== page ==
That makes us all think about mom-and-apple-pie, of course, but why is it limited to the estate tax? If Grassley truly believes that college savings accounts and estates are being built up by people who are being frugal (not spending money on wine, women, and song), then any tax at all is an impediment to their doing so.
The income tax reduces the amount that people can put in the bank. So does the sales tax. So do excise taxes, property taxes, wealth taxes, and transfer taxes. Any time that Grassley could say that, golly gee, if only people did not have to pay that tax they could end up with more money, his argument would be the same.
But maybe Grassley and the Republicans really want to argue that all taxes are always bad. Earlier this year, Donald Trump's budget director Mick Mulvaney argued that taking away money from programs like Meals on Wheels was not evil because "compassion" required us to think about "both the recipients of the money and the folks who give us the money in the first place."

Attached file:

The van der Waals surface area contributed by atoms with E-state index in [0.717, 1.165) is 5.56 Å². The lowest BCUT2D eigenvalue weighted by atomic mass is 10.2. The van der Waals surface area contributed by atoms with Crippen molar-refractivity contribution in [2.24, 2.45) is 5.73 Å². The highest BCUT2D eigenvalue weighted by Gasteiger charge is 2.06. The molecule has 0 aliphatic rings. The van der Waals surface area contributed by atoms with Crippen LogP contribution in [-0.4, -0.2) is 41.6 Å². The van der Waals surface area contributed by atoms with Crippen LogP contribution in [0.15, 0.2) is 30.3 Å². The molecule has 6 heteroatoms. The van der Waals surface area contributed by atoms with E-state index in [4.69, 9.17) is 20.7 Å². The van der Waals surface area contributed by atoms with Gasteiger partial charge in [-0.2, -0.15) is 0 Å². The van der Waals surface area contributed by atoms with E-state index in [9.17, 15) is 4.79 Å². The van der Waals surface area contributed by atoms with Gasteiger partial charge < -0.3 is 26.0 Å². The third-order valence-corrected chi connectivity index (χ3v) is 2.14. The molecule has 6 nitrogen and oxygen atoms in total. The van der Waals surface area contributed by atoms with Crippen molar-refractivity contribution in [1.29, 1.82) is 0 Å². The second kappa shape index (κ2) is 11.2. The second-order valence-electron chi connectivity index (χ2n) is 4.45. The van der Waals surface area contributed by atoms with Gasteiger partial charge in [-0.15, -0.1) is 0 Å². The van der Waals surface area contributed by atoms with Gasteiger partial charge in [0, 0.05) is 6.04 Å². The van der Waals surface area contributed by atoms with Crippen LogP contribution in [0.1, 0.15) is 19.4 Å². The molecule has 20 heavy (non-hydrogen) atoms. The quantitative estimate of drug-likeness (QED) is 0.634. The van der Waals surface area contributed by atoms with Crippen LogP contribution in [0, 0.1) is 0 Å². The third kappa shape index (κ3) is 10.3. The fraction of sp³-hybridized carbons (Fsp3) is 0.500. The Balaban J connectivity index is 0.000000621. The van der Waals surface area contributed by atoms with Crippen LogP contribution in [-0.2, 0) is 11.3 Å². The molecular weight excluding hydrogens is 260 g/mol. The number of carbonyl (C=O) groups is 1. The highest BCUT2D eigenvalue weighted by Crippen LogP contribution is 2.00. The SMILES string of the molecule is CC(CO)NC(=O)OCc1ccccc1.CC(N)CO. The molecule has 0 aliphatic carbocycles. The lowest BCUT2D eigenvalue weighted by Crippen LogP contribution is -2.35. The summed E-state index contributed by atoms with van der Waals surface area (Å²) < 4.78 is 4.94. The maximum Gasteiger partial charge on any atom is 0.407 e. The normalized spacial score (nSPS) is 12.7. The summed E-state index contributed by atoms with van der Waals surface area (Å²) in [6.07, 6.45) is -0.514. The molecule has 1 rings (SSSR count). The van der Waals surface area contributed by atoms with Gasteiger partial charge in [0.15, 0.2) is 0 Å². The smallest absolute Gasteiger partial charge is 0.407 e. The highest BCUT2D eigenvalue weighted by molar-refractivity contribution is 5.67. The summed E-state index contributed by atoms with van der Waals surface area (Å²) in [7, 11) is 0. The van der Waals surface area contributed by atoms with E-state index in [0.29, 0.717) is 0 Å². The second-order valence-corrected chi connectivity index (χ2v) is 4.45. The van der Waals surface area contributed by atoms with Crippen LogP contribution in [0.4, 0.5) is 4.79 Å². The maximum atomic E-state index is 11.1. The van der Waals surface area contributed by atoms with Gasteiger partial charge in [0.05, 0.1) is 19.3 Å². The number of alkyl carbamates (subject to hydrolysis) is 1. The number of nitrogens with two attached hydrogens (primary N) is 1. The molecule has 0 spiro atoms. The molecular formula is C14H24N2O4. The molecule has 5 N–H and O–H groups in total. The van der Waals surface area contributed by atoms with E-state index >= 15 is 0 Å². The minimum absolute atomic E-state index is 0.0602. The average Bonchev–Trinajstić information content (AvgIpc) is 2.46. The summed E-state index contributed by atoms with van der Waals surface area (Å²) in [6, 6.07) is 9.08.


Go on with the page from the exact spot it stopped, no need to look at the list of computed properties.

By this (il)logic, money taken from a person via taxation is per se tainted, and we cannot make up for that despicable confiscation merely by spending the money compassionately. J.L. Gotrocks wants to leave an additional million dollars to his daughter Glenda, and if we stop that from happening for any reason (estate taxes, income taxes, property taxes, and so on), Mulvaney says that we lack compassion.
Even that argument, however, does not go where Grassley and Mulvaney need it to take us. If the argument is that government must not prevent people from accumulating more money, then the government is just as responsible for making sure that we are never cheated by private actors as it is for making sure that governments do not take our stuff.